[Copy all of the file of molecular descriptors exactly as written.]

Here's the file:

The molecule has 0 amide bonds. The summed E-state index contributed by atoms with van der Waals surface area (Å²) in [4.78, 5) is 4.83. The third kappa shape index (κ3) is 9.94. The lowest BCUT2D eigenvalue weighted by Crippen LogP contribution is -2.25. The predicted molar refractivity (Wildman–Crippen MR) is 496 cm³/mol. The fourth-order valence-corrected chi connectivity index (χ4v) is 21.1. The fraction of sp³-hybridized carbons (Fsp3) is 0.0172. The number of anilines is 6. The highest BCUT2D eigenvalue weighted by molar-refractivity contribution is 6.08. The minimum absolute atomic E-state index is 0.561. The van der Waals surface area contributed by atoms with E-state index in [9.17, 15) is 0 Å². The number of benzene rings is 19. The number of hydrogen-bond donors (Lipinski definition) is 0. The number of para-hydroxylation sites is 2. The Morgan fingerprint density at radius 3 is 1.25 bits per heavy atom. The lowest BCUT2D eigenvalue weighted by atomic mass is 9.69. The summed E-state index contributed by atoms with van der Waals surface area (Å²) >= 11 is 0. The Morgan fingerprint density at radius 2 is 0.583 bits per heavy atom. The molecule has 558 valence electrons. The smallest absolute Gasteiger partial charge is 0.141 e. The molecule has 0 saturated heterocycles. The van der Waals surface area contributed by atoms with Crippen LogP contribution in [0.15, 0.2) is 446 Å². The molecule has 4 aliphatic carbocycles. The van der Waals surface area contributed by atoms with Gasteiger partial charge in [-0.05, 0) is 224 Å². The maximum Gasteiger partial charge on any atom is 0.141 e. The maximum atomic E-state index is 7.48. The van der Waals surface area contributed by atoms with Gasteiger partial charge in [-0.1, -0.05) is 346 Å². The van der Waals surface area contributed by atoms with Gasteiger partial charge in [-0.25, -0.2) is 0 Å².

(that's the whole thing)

The molecule has 0 amide bonds. The summed E-state index contributed by atoms with van der Waals surface area (Å²) in [4.78, 5) is 4.83. The third kappa shape index (κ3) is 9.94. The lowest BCUT2D eigenvalue weighted by Crippen LogP contribution is -2.25. The predicted molar refractivity (Wildman–Crippen MR) is 496 cm³/mol. The fourth-order valence-corrected chi connectivity index (χ4v) is 21.1. The fraction of sp³-hybridized carbons (Fsp3) is 0.0172. The number of anilines is 6. The highest BCUT2D eigenvalue weighted by molar-refractivity contribution is 6.08. The minimum absolute atomic E-state index is 0.561. The van der Waals surface area contributed by atoms with E-state index in [9.17, 15) is 0 Å². The number of benzene rings is 19. The number of hydrogen-bond donors (Lipinski definition) is 0. The number of para-hydroxylation sites is 2. The Morgan fingerprint density at radius 3 is 1.25 bits per heavy atom. The lowest BCUT2D eigenvalue weighted by atomic mass is 9.69. The summed E-state index contributed by atoms with van der Waals surface area (Å²) >= 11 is 0. The Morgan fingerprint density at radius 2 is 0.583 bits per heavy atom. The molecule has 558 valence electrons. The smallest absolute Gasteiger partial charge is 0.141 e. The molecule has 0 saturated heterocycles. The van der Waals surface area contributed by atoms with Crippen LogP contribution in [0.15, 0.2) is 446 Å². The molecule has 4 aliphatic carbocycles. The van der Waals surface area contributed by atoms with Gasteiger partial charge in [-0.05, 0) is 224 Å². The maximum Gasteiger partial charge on any atom is 0.141 e. The maximum atomic E-state index is 7.48. The van der Waals surface area contributed by atoms with Gasteiger partial charge in [-0.1, -0.05) is 346 Å². The van der Waals surface area contributed by atoms with Gasteiger partial charge in [-0.25, -0.2) is 0 Å².